twirling & swirling

"A thing of beauty is a joy for ever:
Its loveliness increases; it will never
Pass into nothingness; but still will keep
A bower quiet for us, and a sleep
Full of sweet dreams, and health, and quiet breathing.
Therefore, on every morrow, are we wreathing
A flowery band to bind us to the earth,
Spite of despondence, of the inhuman dearth
Of noble natures, of the gloomy days,
Of all the unhealthy and o'er-darkened ways
Made for our searching: yes, in spite of all,
Some shape of beauty moves away the pall
From our dark spirits.
let Autumn bold,
With universal tinge of sober gold,
Be all about me"

John Keats (1)

Times may be grave & grim but autumn leaves do keep twirling & swirling (2) . Not to mention their rustling grace when, ever so crisply, they brush the ground.

Times have often been grave & grim (and humans vicious & violent). But ‘nobler natures’ do keep creating and guarding beauty.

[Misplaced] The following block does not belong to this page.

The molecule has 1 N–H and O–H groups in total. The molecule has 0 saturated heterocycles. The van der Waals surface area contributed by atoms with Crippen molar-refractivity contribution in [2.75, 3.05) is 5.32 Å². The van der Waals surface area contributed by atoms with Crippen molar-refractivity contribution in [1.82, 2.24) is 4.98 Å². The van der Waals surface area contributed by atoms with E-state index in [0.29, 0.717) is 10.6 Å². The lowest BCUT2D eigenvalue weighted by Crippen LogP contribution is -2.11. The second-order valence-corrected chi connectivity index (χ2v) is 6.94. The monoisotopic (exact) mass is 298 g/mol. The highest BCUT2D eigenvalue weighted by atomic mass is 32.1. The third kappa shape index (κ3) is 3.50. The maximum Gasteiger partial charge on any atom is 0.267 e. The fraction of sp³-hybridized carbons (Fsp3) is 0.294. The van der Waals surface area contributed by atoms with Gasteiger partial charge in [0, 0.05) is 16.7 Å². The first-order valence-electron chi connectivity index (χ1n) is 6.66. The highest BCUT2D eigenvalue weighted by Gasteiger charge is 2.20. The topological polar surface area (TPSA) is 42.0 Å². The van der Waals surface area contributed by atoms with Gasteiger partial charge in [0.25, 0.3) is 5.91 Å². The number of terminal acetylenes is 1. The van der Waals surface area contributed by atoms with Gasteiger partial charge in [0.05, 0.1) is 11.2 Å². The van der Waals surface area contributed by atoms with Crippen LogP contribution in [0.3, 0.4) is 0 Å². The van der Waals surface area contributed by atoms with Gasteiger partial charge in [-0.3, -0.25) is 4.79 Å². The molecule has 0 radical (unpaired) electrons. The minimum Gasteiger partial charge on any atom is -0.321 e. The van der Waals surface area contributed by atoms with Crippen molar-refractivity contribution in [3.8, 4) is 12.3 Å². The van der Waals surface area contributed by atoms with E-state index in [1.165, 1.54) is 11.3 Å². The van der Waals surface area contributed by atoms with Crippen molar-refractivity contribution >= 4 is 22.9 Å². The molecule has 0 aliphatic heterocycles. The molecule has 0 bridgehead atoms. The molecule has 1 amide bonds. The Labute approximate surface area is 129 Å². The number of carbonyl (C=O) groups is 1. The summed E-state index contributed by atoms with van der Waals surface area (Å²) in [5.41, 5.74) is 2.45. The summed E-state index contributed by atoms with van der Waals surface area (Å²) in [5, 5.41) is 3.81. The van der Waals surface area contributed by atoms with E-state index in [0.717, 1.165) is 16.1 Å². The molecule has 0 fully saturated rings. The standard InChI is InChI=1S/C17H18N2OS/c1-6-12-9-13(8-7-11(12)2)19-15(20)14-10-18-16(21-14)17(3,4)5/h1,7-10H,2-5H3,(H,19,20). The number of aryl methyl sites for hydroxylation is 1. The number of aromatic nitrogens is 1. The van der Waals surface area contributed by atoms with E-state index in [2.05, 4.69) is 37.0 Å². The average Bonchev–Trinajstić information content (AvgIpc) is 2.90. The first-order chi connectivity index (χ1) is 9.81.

Thus, on a gray and troubled November day, one can find quiet relief, standing in the windy entry hall of a lovely museum (3), watching a leaf landing on the floor, whirling amidst swirling mosaic patterns.

just three dwindling notes
(1) the full poem
(2) for A: English for dwarrelen! Wirbeln in German?
(3) The Ghent Museum of Fine Arts - built in the early 20th century, and recently so carefully & lovingly restored, including the floor mosaics


leenhuet said...


* said...

ja. wirbeln. maar dwarrelen is toch het leukst. het is precies wat de bladeren doen.

ffflaneur said...

Bij jouw "gevallen blad" leek de zwaartekracht wel nog onherroeplijker :-)

ffflaneur said...

@ A - in jouw foto-ID zit er trouwens ook behoorlijk wat wervelende dwarreling

* said...

dwarreling en dwaaling zijn heel belangrijke onderdelen van het menselijk bestaan.

ffflaneur said...

inderdaad, A, dwarreling en dwaling ...arme dwazen die we zijn